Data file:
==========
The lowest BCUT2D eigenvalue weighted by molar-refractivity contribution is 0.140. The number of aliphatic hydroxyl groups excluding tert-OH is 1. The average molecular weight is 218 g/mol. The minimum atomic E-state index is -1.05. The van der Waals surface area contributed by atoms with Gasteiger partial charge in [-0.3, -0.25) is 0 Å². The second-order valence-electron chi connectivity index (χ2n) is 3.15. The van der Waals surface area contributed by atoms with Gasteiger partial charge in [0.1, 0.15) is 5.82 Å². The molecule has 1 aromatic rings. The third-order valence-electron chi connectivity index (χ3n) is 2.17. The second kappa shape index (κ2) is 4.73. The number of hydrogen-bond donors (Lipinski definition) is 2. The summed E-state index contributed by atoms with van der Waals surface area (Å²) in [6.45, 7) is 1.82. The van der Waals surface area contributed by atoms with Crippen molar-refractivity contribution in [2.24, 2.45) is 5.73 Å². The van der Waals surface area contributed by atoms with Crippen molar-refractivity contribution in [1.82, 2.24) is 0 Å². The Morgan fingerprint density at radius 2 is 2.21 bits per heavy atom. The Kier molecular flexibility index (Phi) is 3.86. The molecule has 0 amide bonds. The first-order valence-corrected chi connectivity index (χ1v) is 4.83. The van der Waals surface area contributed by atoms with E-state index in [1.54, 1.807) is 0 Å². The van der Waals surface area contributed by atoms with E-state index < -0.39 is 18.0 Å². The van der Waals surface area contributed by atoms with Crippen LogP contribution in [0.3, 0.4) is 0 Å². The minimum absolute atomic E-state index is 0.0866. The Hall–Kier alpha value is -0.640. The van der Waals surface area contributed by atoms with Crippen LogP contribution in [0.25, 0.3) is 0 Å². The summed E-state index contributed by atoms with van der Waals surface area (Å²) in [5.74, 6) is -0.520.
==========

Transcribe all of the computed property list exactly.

The lowest BCUT2D eigenvalue weighted by molar-refractivity contribution is 0.140. The number of aliphatic hydroxyl groups excluding tert-OH is 1. The average molecular weight is 218 g/mol. The minimum atomic E-state index is -1.05. The van der Waals surface area contributed by atoms with Gasteiger partial charge in [-0.3, -0.25) is 0 Å². The second-order valence-electron chi connectivity index (χ2n) is 3.15. The van der Waals surface area contributed by atoms with Gasteiger partial charge in [0.1, 0.15) is 5.82 Å². The molecule has 1 aromatic rings. The third-order valence-electron chi connectivity index (χ3n) is 2.17. The second kappa shape index (κ2) is 4.73. The number of hydrogen-bond donors (Lipinski definition) is 2. The summed E-state index contributed by atoms with van der Waals surface area (Å²) in [6.45, 7) is 1.82. The van der Waals surface area contributed by atoms with Crippen molar-refractivity contribution in [2.24, 2.45) is 5.73 Å². The van der Waals surface area contributed by atoms with Crippen molar-refractivity contribution in [1.82, 2.24) is 0 Å². The Morgan fingerprint density at radius 2 is 2.21 bits per heavy atom. The Kier molecular flexibility index (Phi) is 3.86. The molecule has 0 amide bonds. The first-order valence-corrected chi connectivity index (χ1v) is 4.83. The van der Waals surface area contributed by atoms with E-state index in [1.54, 1.807) is 0 Å². The van der Waals surface area contributed by atoms with E-state index < -0.39 is 18.0 Å². The van der Waals surface area contributed by atoms with Crippen LogP contribution in [0.3, 0.4) is 0 Å². The minimum absolute atomic E-state index is 0.0866. The Hall–Kier alpha value is -0.640. The van der Waals surface area contributed by atoms with Crippen LogP contribution in [0.25, 0.3) is 0 Å². The summed E-state index contributed by atoms with van der Waals surface area (Å²) in [5.74, 6) is -0.520.